Building Airplane Models with Your Kids

Building Airplane Models With Your KidsWhen it comes to fun, rainy-day activities, making model airplanes is a classic. Though model planes have changed a lot over the years, they still make a great hobby for children and parents alike. Most kits are best suited for older children, but there are a few that allow even young kids to join in the fun, too.

Model airplanes come in three types: radio controlled models that are motorized and actually fly, ones that glide like fancier versions of a paper airplane, and plastic models that are only for display. The motorized paper airplane kits are better for older kids and teenagers. These are often expensive, and require some knowledge of how to assemble the body, and set up and maintain the motor. They provide an on-going hobby, however, since parents and kids can have fun together while taking the RC plane to the park for flying sessions, and spending time working on maintaining the plane’s motor and touching up the paint.

Model airplanes that glide are good for younger kids. These kits can be as simple as two precut, preprinted pieces of cardboard, plastic, or Styrofoam with a small plastic weight in the nose, or as complicated as kits made from balsa wood that require cutting, assembling, and painting. Once these are assembled and finished, they can be “flown” by being gently tossed, very similarly to a paper airplane. Their low cost and lack of a motor or other moving parts make them good activities for younger children and parents to work on together, and, though their inexpensive materials generally means that these planes don’t last long, they can serve as an introduction into the model airplane building hobby.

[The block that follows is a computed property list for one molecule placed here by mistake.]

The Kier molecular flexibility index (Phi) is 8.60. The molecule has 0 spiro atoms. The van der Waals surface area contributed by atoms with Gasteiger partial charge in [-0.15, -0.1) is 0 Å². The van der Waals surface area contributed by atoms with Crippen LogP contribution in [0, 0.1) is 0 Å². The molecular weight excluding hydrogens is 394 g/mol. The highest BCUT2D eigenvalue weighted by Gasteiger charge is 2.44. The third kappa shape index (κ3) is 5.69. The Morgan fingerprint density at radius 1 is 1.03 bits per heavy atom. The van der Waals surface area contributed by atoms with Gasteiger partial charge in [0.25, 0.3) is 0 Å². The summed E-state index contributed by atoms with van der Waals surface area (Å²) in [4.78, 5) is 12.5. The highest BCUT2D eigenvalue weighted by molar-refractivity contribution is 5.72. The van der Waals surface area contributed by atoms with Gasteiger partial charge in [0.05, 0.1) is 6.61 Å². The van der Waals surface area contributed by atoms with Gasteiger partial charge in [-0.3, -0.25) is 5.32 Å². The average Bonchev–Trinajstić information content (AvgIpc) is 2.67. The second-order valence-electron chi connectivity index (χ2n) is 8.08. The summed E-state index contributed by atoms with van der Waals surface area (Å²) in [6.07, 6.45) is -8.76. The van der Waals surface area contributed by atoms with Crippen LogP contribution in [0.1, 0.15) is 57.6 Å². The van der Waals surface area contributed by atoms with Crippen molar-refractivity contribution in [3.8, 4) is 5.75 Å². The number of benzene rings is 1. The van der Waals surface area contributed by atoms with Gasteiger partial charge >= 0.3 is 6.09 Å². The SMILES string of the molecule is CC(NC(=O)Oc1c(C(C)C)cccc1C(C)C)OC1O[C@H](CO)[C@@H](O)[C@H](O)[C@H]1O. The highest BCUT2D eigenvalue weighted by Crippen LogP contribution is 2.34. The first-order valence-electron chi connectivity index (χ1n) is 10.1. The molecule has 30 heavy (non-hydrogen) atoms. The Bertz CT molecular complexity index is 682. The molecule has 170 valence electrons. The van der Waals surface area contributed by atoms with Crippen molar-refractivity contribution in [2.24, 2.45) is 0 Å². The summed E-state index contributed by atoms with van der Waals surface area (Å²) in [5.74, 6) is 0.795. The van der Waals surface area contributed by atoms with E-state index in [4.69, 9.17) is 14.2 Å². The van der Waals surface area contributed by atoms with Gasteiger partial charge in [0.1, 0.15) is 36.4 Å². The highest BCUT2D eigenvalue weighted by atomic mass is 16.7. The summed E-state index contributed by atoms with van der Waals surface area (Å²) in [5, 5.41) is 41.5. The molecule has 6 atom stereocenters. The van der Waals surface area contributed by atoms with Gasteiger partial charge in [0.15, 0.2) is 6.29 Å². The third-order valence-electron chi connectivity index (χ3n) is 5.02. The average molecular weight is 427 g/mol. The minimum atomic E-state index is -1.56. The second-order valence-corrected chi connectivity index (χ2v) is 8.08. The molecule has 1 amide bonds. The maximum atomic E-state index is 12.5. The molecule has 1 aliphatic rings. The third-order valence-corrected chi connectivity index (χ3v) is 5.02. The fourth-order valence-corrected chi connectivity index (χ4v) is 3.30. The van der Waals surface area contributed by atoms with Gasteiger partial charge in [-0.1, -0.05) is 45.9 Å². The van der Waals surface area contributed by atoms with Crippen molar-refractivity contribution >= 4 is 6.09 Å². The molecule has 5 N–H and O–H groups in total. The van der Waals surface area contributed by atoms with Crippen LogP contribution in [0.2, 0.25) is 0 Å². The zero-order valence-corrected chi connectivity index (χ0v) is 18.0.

Lastly, there are plastic models for display. These come in a wide variety of real-life plane makes and models, from modern fighter jets to World War II era bi-planes. Their multiple pieces and need for glue, paint, and small decals makes them better suited for older children, but they are much less expensive and complicated than RC planes. Many kids will need a parent’s help with these models, since they often have tiny parts, and a lot of model airplane glue is messy, has hazardous fumes, and will bond skin on contact. However, the finished models are often highly detailed and beautiful to look at, and a lot of adults still have the model airplanes they built as kids with their parents.

Though not all types of model airplane are suitable for all ages, there’s a plane out there for everyone. Building planes is a timeless hobby that children have enjoyed for generations, and making them together is a great way for parents to spend quality time with their young ones.

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